Career Confessional: Crying At Work

Hi Everyone!

Today, I'm starting a new series on the Healthcare and Heels blog. Career Confessional is a series where I will share real life experiences (the good, the bad and the ugly) that come with being an early careerist and a woman in the workplace.

It is so easy to get caught up in social media and the belief that all of your peers have perfect careers, relationships and families, but we all know deep down this simply isn't the case!

After chatting with some of my closest friends and Hunter (my husband) about my blog and asking for feedback about my content, I had some interesting takeaways.

Although I enjoy sharing a mix of career advice, lifestyle posts, and the occasional fashion or beauty post, I was pleasantly surprised to hear that the posts that those closest to me enjoyed most were the posts were I shared my genuine experience about being a year or two into working world.

I want this series to be a place where we can chat about the real, sad, frustrating and sometimes embarrassing things that we encounter while navigating our careers and professional lives.

Today I want to discuss crying at work. 


During one of these conversations about my blog, my friend Caroline suggested some career podcasts that I might enjoy. One of her top recommendations was Skimm'd from the Couch, a career-focused podcast where Carly Zakin and Danielle Weisberg, the co-CEOs and co-founders of TheSkimm, interview successful female leaders and answer their listeners most pressing career questions.

I decided to give the podcast a try (side-note: I've never listened to podcasts since I don't have a long commute), but these are only 15-20 minutes on average, so I listen to one when I get ready in the mornings!

I listened to an episode this week where Carly and Danielle took a listener question about crying at work. This woman found herself tearing up when she had to have a tough (or slightly confrontational) conversation with her boss.

As soon as this topic came up, I instantly related to this woman's challenge. As a child and teenager, I didn't shy away from confrontation, but I also cared very much what people thought about me and never wanted people to be mad or disappointed with me. In some of these early confrontations, I found myself easily emotional especially as I tried to compose my thoughts mid-conversation.

Instead of getting my point across, my teary eyes would betray me and I would get asked the dreaded question---"Charlotte, are you crying?" Even if I was keeping my composure up until that point other than a little moisture in my eyes, this question would embarrass me and as a result I would start to cry.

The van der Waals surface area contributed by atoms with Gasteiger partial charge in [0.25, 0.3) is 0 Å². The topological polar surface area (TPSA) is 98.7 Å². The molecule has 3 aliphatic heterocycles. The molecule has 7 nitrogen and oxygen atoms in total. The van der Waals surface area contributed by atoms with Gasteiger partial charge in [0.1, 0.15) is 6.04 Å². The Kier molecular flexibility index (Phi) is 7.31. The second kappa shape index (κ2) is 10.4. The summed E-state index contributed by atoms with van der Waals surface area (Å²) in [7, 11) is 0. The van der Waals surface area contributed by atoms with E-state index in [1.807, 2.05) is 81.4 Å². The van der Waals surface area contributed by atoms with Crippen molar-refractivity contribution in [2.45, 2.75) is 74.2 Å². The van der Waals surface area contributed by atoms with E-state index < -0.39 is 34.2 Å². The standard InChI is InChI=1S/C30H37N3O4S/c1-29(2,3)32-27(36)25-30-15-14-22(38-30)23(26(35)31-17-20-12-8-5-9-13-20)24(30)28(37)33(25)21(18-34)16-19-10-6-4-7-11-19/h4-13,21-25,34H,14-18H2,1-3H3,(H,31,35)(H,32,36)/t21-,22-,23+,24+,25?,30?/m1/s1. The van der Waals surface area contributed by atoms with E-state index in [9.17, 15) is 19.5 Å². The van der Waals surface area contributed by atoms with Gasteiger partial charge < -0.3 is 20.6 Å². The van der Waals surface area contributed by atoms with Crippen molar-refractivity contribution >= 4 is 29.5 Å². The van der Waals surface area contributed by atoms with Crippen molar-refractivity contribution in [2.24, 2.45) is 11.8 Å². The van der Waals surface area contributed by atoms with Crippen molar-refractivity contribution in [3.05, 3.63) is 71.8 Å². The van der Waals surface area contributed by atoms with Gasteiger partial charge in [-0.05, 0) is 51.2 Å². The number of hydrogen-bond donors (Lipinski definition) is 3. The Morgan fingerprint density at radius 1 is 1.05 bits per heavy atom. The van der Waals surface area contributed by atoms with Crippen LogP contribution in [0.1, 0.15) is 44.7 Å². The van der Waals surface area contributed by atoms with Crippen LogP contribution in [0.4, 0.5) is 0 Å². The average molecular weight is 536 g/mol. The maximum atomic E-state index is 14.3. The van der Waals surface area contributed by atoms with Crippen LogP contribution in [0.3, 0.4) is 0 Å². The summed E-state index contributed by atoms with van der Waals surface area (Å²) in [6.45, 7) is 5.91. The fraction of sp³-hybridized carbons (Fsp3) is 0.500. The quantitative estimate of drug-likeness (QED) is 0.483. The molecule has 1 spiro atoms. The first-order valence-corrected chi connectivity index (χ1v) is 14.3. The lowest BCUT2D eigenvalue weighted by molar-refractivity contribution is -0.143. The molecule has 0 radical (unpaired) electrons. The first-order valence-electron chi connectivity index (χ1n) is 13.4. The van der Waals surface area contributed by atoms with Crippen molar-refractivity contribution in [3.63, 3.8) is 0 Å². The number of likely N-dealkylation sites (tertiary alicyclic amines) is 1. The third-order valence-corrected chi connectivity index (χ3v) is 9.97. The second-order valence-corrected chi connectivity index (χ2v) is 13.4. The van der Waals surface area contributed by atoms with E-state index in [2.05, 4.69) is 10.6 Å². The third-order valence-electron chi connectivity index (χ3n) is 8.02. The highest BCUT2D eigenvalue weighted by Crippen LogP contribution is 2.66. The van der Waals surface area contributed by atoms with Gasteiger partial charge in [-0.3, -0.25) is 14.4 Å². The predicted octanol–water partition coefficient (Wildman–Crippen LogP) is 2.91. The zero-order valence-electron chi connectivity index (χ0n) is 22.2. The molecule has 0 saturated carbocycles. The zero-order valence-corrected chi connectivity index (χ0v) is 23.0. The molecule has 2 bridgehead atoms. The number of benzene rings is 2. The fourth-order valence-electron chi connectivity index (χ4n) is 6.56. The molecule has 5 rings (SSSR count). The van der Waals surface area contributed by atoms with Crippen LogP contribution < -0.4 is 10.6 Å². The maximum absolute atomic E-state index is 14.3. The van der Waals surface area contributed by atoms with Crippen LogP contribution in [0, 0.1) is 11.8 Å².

As I have matured and become an adult, I have definitely improved my composure and ability to handle tough conversations. But yes...I too have cried at work.

This podcast was so relatable, because the women chatted about their own "giveaway signs" in challenging conversations, such as tearing up, getting a red rash when nervous, or fidgeting.

Should you avoid crying at work as a rule? Yes. You don't want to be known as someone who cannot contain his or her emotions.

Does crying at work still happen? Yes- probably more often then you realize.

You spend more waking hours with your co-workers and bosses than you do with your family and friends. Sometimes you have to share bad news or you are under intense stress, and your emotions may get the best of you.

In my crying at work experience, I found myself in a crucial conversation with my boss that has defined our working relationship and my career development for the better. It was the first conversation where I had been truly genuine and honest about my professional goals and how I felt my current role was or was not fully helping me meet those goals. Because I had not had a chance to prepare for this conversation, when I began to open up my thoughts all bubbled up and my eyes filled with tears. She asked me why I was upset and the tears flowed. With a tissue and a minute to compose myself, we ultimately had a great conversation.

The ways that I help combat this scenario is by preparing and practicing for these crucial conversations. This can apply for when you are asking for a raise and more responsibility, or addressing a miscommunication, or having a conversation in which you disagree with the other person.

Before any crucial conversation that I have (if possible), I will write out what I want to say and I will say it out loud a few times. I have even practiced on my husband before. This practice and preparation minimizes the likelihood that I will allow emotion, nervousness, or feeling overwhelmed to get in the way of a successful conversation.

So should you beat yourself up if you cry at work once in a blue moon? Of course not. At the end of the day we are all real people, not robots.

What other Career Confessional topics do you want to discuss? Comment down below!
👠

Comments

Popular Posts